Book Review : Don Quixote by Miguel de Cervantes Saavedra

3836Title : Don Quixote

Author : Miguel de Cervantes Saavedra

Publisher : Penguin Classics

Release date : February 5th, 2003

Rating : 2/5

Synopsis (from Goodreads) :

Don Quixote has become so entranced by reading chivalric romances, that he determines to become a knight-errant himself. In the company of his faithful squire, Sancho Panza, his exploits blossom in all sorts of wonderful ways. While Quixote’s fancy often leads him astray – he tilts at windmills, imagining them to be giants – Sancho acquires cunning and a certain sagacity. Sane madman and wise fool, they roam the world together, and together they have haunted readers’ imaginations for nearly four hundred years.

With its experimental form and literary playfulness, Don Quixote generally has been recognized as the first modern novel. The book has had enormous influence on a host of writers, from Fielding and Sterne to Flaubert, Dickens, Melville, and Faulkner, who reread it once a year, “just as some people read the Bible.”

Review :

I read this book for the sole reason of it being considered by many the first modern book…and that’s it. I didn’t like it, and I wouldn’t recommend it. Why? It was completely ridiculous.

The main character, Don Quixote, must surely be schizophrenic, despite the lack of diagnosis. I s2g, he reads some books about knights, and BAM, he starts seeing the world as being part of his books! He challenges innocents, thinking they owe him the utmost respect and/or thinking they’re enemies, imagines a flock of sheep as being an army, hallucinates adventure anywhere. It’s royally absurd! His thinking and reasoning are very clear and precise, but as they say, the content is more important than the container, and clearly the content isn’t well! As soon as something doesn’t seem to fit his delusions, he blames it on an enchantment he’s the victim of.

Sure, the writing befits the era during which it was published, good vocabulary and all, but dang, how I hated the protagonist! He would’ve been chained in an asylum if he lived in our time, such was the danger he represented to anyone he meets!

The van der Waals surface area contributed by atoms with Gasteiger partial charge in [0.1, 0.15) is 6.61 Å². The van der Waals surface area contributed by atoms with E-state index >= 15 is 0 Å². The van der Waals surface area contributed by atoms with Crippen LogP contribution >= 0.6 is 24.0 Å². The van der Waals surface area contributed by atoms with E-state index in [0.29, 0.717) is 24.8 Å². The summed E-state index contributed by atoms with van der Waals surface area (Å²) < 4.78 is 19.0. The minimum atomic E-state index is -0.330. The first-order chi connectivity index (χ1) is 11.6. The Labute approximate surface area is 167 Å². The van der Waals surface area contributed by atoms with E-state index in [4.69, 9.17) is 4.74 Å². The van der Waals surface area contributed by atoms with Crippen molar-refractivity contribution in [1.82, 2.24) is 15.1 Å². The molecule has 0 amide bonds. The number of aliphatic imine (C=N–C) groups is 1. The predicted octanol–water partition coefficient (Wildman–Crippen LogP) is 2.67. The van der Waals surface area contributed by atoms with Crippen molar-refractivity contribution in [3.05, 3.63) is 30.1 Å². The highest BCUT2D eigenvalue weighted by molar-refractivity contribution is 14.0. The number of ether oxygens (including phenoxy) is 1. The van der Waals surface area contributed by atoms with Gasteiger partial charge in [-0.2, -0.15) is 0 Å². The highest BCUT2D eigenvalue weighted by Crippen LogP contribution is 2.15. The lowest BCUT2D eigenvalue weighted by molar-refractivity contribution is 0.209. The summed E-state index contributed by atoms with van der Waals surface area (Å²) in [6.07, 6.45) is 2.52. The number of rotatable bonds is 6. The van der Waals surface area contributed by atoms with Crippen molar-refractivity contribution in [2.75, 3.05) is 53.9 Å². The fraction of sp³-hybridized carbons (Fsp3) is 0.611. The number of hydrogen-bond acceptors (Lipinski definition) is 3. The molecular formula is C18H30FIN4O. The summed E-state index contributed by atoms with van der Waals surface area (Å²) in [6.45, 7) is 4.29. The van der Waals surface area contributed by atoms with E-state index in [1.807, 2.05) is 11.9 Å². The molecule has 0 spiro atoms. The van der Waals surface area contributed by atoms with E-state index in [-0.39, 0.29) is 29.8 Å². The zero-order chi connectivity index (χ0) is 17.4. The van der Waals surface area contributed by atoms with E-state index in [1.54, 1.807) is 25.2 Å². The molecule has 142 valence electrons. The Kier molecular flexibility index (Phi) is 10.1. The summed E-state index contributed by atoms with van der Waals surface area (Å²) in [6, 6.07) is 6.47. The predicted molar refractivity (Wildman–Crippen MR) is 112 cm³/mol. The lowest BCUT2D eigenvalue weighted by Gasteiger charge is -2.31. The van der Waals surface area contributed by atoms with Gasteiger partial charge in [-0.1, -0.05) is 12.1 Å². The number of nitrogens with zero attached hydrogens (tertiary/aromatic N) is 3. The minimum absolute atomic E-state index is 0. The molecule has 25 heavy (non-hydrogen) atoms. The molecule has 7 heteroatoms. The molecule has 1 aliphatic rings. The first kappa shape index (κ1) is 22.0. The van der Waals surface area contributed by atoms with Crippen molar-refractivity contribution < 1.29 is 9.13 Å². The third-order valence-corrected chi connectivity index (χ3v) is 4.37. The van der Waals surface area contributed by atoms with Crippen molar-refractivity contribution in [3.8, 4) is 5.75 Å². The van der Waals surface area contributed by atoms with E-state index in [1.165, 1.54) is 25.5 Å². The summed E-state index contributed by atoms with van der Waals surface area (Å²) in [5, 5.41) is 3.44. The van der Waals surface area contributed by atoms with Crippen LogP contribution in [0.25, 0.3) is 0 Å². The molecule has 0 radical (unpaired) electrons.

The other character, Sancho Panza, his squire (smh), is not much better, considering he is his FREAKING SQUIRE. But, at times, he expresses some sane thoughts, which is a relief when you’re 200 pages in the book and all you’ve seen so far is delusions and absurdity.

Here’s some good, though : it’s “funny” sometimes, and there were some parts which I liked. However, I could count them on one hand.


Both characters were more likable. Don Quixote, now knowing that his exploits are known worldwide, is less seeking to establish his reputation as a knight errant, and Sancho, who now knows his master is mad but, in the eyes of many, is madder to follow him still, displays a humorous side and takes advantage of Quixote’s blindness to reality to cover up his own mistakes. For example, when he couldn’t find Dulcinea Del Toboso but made her up as having been victim of an enchantment.

What rubbed me off the wrong way was that there are so many people who were so amused by Don Quixote’s madness that they played along, just to have a good laugh. That’s no way to treat a mentally ill person, no matter how well they speak. Don Quixote seems only crazy when the subject of knight errant is brought up, but about other subjects, he’s a very logic and knowledgeable man. He has a heart in the right place and he genuinely believes in all the virtues of a knight errant.

The character development of the two protagonists was well handled. I was pleasantly surprised. You see how Sancho’s attitude toward his master changes.
The dialogues are a bit too long, with a lot of sentence flourishing and unnecessary ranting. I admit I skipped some parts because they were just too long. I’m not saying they aren’t useful to the plot; after all, the plot is only about Don Quixote’s adventures, which encompass everything that’s in the book.

The individuality of Cervantes’ characters is remarkable. Everyone has a distinct personality & there are well-made character developments. Especially in the 2nd part.

It’s interesting to see how the characters themselves react to knowing they’re being written about. The book is a nice exploration of narration, I’ll grant it that.

It does distinguish itself from other knightly tales, though, as the protagonists are not all that dignified. They fall, and get beaten, and relieve their..natural needs. They’re pretty much “real” people in their adventures, except of course for their insanity.

Anyway, stay clear of this book, unless you’re curious about its reputation, like I was. I really didn’t like it.



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